Another Bizarre London Ceremony


I wrote about the ceremony of the Knollys Rose – the granting of a single red rose in return for the loss of a garden centuries ago – in a recent Bryant & May novel (I can’t remember which one) only because I stumbled upon the site while walking through the city one day. Now I’ve found another odd ritual that is apparently still carried out, although I’m sure it has been covered on more London-specific sites. For some peculiar reason, once a year the City of London still pays rent to the Crown via the Chief Clerk to the Queen’s Remembrancer.

But instead of paying hard cash, the deal was transmuted to an offering of two gifts. The first is a pair of cutters, one sharp knife and one blunt axe, which must be used on a hazel branch. The branch must be bent by the blunt axe and sawn through by the sharp knife.

The second gift consists of six horseshoes and 61 nails. The Quit Rents ceremony happens every October in the Royal Courts of Justice. In theory, if the knife fails to cut the hazel branch the City then has to pay an actual rent. Unlike the Knollys Rose, the meaning of this one appears to be lost – unless anyone here knows more.

23 comments on “Another Bizarre London Ceremony”

  1. Peter Dixon says:

    Are you suggesting that somewhere round the back of Buck House there’s a room full of several thousand horseshoes? Sounds like something out of Gormenghast.

  2. Cornelia Appleyard says:

    Apparently the same horseshoes have been used since 1361, and are loaned back to the City of London after they have been given in payment.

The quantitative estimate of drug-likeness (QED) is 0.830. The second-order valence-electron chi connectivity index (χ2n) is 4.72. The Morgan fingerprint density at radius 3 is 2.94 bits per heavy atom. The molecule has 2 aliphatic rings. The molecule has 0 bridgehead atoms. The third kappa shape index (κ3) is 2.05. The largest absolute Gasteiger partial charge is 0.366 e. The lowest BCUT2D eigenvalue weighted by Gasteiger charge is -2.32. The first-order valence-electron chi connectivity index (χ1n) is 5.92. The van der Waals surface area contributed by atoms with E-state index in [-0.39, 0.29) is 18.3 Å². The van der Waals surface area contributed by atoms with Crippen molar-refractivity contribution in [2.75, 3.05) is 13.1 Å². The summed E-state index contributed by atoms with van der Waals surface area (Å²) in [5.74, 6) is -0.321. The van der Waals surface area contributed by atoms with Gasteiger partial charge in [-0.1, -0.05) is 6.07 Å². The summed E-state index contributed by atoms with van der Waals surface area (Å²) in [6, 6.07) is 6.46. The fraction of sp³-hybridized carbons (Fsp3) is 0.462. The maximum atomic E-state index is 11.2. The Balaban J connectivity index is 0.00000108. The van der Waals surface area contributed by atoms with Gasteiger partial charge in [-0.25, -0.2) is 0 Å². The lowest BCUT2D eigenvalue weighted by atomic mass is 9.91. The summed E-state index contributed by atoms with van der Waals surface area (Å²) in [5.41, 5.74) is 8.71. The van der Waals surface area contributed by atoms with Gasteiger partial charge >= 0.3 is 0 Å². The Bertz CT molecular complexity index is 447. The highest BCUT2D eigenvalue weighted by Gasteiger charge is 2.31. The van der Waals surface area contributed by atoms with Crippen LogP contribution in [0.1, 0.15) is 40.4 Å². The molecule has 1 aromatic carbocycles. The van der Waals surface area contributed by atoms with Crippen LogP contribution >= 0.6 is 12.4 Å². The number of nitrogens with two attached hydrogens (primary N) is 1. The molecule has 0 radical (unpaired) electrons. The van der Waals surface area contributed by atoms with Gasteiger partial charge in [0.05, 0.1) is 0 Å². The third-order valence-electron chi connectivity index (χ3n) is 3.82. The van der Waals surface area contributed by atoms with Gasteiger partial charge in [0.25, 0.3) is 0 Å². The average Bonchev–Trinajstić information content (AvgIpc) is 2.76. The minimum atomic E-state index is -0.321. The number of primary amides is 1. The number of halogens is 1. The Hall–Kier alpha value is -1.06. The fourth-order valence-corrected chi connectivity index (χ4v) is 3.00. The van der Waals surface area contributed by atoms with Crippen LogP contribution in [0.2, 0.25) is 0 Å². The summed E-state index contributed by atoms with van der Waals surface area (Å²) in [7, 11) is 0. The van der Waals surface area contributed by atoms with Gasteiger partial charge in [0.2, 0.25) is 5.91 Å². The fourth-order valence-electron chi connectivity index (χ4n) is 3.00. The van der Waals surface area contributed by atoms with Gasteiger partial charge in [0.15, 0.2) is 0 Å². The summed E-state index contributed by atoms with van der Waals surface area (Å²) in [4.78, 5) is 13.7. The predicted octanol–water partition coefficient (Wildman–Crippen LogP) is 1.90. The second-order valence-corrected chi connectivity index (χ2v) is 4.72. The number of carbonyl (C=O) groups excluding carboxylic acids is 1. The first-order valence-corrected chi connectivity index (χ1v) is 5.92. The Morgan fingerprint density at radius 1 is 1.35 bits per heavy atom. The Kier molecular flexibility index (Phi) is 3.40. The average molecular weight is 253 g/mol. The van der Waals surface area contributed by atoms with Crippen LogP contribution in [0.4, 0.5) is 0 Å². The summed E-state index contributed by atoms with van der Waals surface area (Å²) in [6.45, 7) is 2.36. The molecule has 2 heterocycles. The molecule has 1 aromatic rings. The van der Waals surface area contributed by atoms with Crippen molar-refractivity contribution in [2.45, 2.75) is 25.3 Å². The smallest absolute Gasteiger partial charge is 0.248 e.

Now I’ve got that verse about horseshoes stuck in my head –

    “For the want of a nail the shoe was lost;
    For the want of a shoe the horse was lost;
    For the want of a horse the battle was lost;
    For the failure of battle the kingdom was lost;—
    And all for the want of a horseshoe nail.”

  3. Wild Edric says:

    It’s the basis of an enjoyable book by Mike Shevdon – Sixty-one Nails. A bit Neverwhere-ish, a bit Ben Aaronovitch-ish. Part of a series.

  4. snowy says:

    I remember this, it’s a quit-rent. A payment in lieu of some other service. Originally the tools were a ‘blunt billhook’ and a ‘sharp axe’, but it has been changed in the last couple of decades.


    The cutting of hazel wands is something to do with a piece of land in Shropshire. And the Horse-y bits refer to an old forge in The Strand, apparently.

  5. Ian Luck says:

    I have always loved these arcane rituals – and that the instructions for them and numbers of items connected with them are always rather convoluted and odd, and precise; “Her Majesty must be given 265 straight steel nails, 40 bent brass ones, 11 coach bolts with a Whitworth thread, and 1153 steel wood screws with damaged threads, and 72 of those must have stripped out heads. Each item to be individually wrapped in wax paper made in Friern Barnet before 1923, and presented to Her Majesty in a 1952 ‘Spafax’ tin with a tight fitting lid. To open this, Her Majesty must use a screwdriver from H.M.S. ‘Iron Duke’, that has ‘NOT TO BE REMOVED FROM ZANZIBAR’ inscribed on the handle. Her Majesty will then place the items on a 1937 map of the Lofoten Islands, and every piece is to be counted, and dropped into an enamel mug with a picture of Noddy Holder from Slade on it. Once every item is counted, the pitches of all London’s burger vans are safe for another year.”